Ectopic thyroid is a condition where thyroid tissue is found not to be where it should be i.e., anterolateral to the second to fourth tracheal rings. Ectopic thyroid has a prevalence rate of 1:100,000 [1,2]. Post-mortem studies have shown that 10% of the population found an ectopic thyroid buried in the thyroglossal duct of all genders . Lingual thyroid is the most common form of ectopic thyroid, accounting for 90% of reported cases [1,3,4]. Management of ectopic thyroid depends on the size of the mass, complaints, and complications . There is no consensus in the literature about the best therapeutic strategy in managing ectopic thyroid because it is a rare case and has limited treatment. The main goal of therapy is to relieve upper airway obstruction . Asymptomatic cases could be treated conservatively without medical or surgical intervention with periodic evaluation. Medical therapy with exogenous hormones treats subclinical hypothyroidism and gland suppression to reduce mass or prevent hypertrophy [7,8]. Patients who do not respond to medical therapy may be considered for surgery. Other indications for surgery, especially at the level of urgency, include dyspnea, dysphonia, dysphagia, suspicion of malignancy, hormonal disturbances, or bleeding . The objective of this study is to report a case of lingual ectopic thyroid that underwent partial surgical excision by a transoral approach. This case report has been reported in line with the SCARE .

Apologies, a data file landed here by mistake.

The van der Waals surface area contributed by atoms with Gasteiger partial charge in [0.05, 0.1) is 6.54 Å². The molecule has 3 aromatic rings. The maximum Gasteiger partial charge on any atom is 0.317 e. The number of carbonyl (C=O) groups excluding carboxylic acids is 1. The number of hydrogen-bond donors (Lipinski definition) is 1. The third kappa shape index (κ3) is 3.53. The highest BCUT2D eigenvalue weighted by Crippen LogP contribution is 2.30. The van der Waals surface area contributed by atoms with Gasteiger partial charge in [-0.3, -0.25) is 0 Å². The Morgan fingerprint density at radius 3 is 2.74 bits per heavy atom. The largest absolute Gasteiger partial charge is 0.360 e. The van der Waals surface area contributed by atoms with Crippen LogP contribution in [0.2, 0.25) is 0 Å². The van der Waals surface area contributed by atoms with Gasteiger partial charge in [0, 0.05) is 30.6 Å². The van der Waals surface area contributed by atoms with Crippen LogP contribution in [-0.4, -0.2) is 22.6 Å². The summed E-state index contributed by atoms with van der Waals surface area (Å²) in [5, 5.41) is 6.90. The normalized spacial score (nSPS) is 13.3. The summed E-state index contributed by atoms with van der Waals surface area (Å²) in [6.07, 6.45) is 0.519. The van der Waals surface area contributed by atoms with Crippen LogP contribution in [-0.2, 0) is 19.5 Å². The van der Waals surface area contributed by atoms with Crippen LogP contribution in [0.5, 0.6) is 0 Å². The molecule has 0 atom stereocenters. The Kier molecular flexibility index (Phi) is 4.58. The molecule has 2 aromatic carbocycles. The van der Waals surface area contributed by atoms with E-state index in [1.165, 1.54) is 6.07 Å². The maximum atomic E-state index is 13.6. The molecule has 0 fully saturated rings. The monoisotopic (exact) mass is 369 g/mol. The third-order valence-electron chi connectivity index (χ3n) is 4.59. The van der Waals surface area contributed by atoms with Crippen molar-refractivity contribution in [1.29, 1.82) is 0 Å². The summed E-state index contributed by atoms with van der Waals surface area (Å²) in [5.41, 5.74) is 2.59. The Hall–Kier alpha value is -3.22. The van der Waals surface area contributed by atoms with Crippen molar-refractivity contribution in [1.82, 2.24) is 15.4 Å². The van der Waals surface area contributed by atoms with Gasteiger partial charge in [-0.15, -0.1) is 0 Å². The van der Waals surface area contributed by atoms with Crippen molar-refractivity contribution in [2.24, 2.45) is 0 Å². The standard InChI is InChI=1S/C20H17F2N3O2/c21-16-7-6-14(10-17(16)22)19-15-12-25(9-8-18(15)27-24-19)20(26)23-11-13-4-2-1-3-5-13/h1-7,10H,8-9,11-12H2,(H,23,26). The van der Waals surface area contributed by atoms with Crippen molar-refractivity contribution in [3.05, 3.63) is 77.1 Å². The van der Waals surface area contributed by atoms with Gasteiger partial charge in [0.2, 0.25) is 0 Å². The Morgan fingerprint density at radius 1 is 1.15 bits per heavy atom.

Patient information: a female patient of 20 years named Miss. T from Trenggalek, ethnic Javanese-Indonesian, and private employee occupation, came to the Outpatient Unit of Otolaryngology, Dr. Soetomo General Academic Hospital Surabaya with symptoms of a lump at the base of the tongue since ten years ago and it is getting bigger. Another symptom has been more susceptible to coughs and colds since the lump appeared. One month ago, shortness of breath was felt when coughing or doing strenuous activity. There is no sore throat or swallowing pain, hoarse voice, swallowing disorders, or snoring during sleep. No complaints in the ears, nose, or neck. The patient also denied any previous history of severe illness, such as asthma, allergies, diabetes mellitus, and hypertension. The patient does not have a smoking habit. The patient and family admitted that they had not received any intervention before.
Clinical findings: on physical examination, it was found to have a pink mass with a smooth surface, a soft solid following the movement of the tongue, not bleeding easily, painless, and vascularized in the middle at the base of the tongue (Figure 1). On palpation of the neck, there was no anterior thyroid tissue